Youngsters who are stepping out of the house for essential or non-essential purposes are carrying the virus back home to their older relatives.
The COVID-19 pandemic has shown no signs of slowing down. Government guidelines on how to navigate in a world where the virus has now infected 17,195,462 people worldwide and 4,568,375 people in the US alone, has not been effective. It has more to do with people not following useful guidelines and becoming spreaders of the virus instead. With death tolls escalating and the number of infections also on the rise, a pattern is being detected by healthcare professionals. As it turns out, the young people who are stepping out of the house for essential or non-essential purposes are carrying the virus back home to their older relatives.
Experts have worried that young people surging back into bars and restaurants would soon infect their more vulnerable elders at home. Now it appears to be happening. https://t.co/yOHABI0pBL— Lenny Bernstein (@LennyMBernstein) July 29, 2020
Caregivers, elected representatives, and experts are seeing a pattern in hospitalization. In places like Houston, South Florida, and other places, they are noticing how the surge in infections among the elderly may be a result of the younger people carrying the virus. This includes youngsters going out to work in essential services or visiting public places after restrictions have been lifted, to come back to the house they share with their vulnerable elders, according to Anchorage Daily News, as per the article originally published in The Washington Post. The possibility of this happening was highlighted a few months ago and as more people began stepping out—it became a reality.
"We think when Texas started opening up, that was May 1, it was young people going to bars and restaurants, out and about, gathering socially," Pat Herlihy, chief of critical care at Baylor St. Luke's Medical Center in Houston said. "My hypothesis now is that they're engaging with the larger families, they're engaging with the 60- to 70-parents, uncles, aunts. They're engaging much more with that vulnerable population." The possibility of the virus spreading is even more so in homes where many generations of the family are living together. The situation is worsened if any of the elders in the family already have underlying health conditions.
18 family members diagnosed with coronavirus after surprise party in Texashttps://t.co/86j5bTBWSR— TODAY (@TODAYshow) June 25, 2020
Recently, a North Texan family had all been infected by the deadly virus en-masse after a family gathering. One person who had unknowingly caught the virus spread it to the rest of the family. Among those infected were two young children, four senior citizens, and a cancer patient. "When people started getting sick, we really let everyone have it," Ron Barbosa, a relative who did not join the gathering as a safety measure told WFAA. "We knew this was going to happen, I mean this whole time this has been going on we’ve been terrified." The family had gathered for a surprise birthday party that had rendered two of the infected people in a critical condition.
My dad had a heart attack this winter. Mom has a pacemaker. Both are high risk so I haven’t seen them in 3 months. I live only 10 miles away. I stay away because I love them.— 💥 jeanzie (@spittykitty543) June 25, 2020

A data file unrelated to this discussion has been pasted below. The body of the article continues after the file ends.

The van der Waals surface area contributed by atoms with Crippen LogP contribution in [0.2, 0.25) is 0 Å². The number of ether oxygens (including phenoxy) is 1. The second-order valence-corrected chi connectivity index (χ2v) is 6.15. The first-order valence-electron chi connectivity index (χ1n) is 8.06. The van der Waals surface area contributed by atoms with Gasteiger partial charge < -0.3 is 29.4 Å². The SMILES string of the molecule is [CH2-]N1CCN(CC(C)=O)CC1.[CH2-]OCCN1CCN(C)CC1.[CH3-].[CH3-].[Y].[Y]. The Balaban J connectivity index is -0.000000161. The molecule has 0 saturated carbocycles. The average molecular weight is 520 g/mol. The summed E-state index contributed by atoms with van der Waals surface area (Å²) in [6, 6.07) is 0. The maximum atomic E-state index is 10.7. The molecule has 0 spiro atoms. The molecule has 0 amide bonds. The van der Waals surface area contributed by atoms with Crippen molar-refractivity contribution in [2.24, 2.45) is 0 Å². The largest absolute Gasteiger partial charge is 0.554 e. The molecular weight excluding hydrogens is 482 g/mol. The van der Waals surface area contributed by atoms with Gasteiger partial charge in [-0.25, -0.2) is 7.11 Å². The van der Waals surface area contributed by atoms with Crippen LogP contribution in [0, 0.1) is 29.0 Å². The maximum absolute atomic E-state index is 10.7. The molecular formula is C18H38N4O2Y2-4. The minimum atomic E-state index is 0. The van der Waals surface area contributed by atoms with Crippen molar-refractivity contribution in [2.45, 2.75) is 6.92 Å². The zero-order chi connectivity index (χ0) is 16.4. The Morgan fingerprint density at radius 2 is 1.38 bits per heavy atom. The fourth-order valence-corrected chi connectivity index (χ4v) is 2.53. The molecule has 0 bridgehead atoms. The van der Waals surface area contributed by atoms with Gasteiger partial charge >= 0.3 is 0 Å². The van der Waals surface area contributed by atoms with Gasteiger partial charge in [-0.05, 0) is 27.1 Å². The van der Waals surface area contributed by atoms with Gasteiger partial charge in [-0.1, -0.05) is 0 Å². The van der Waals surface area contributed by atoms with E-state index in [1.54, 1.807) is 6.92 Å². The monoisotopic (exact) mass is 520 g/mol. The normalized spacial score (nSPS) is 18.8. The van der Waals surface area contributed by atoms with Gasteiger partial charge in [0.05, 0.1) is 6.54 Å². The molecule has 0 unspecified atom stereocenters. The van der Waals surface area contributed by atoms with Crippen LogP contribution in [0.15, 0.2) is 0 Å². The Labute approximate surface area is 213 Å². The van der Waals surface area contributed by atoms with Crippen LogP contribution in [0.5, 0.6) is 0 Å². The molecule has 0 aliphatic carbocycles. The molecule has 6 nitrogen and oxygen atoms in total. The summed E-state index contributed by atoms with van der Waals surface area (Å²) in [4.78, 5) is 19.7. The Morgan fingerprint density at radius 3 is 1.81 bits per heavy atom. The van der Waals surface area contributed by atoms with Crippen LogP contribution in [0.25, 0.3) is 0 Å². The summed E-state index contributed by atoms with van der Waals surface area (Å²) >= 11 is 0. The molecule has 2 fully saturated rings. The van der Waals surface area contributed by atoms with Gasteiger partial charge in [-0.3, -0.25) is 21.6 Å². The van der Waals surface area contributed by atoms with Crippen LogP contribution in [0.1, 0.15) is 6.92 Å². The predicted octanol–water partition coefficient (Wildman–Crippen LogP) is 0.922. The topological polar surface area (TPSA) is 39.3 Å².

The chief medical officer for Miami’s Jackson Health System, Peter Paige, said that 40 percent of the people being hospitalized over the past month has been over the age of 65 years. The percentage now stands ar 55. Almost 60-65 percent of deaths are also of people from the same age group. He also noted that a large proportion of the younger population is asymptomatic and most of them do not even need hospitalization. "It appears there’s a lot more positivity coming in the younger population, but it seems like a lot of the deaths are coming in that high-risk population," he said.
NEW: Younger people are less likely to be hospitalized or die of COVID-19 than their elders, but they circulate more freely while carrying the disease, and their cases are harder to trace. https://t.co/aoTSvH8dC3— The Seattle Times (@seattletimes) July 27, 2020
Republican Miami Mayor Francis Suarez in a news conference stated, "I would tell our residents … that they should consider, particularly if they have a multigenerational household, wearing masks indoors at times … and also respecting social distance when they’re at home." Republican Miami-Dade County Mayor Carlos A. Giménez also urged, "Yes, I know it’s a sacrifice but do so because, again, just because it’s your son, or your daughter, or your cousin, or your mother, or your father, doesn’t mean they don’t have COVID." This comes after household transmission has increased in Miami, Miami-Dade County, and Broward County.
Many in #OurCounty live in multi-generational households, meaning you live with mom dad, abuela & abuelo.Home isn't the safest for them when you're out and about and then return home. Mask up and keep distant from those at high risk inside your home and protect them too! #MaskUp pic.twitter.com/ZcoOUKG18W— Mayor Carlos A. Gimenez (@MayorGimenez) July 20, 2020
Disclaimer: Information about the pandemic is swiftly changing, and Shared is committed to providing the most recent and verified updates in our articles and reportage. However, considering the frequency in developments, some of the information/data in this article may have changed since the time of publication. Therefore, we encourage you to also regularly check online resources from local public health departments, the Centers for Disease Control, and the World Health Organization.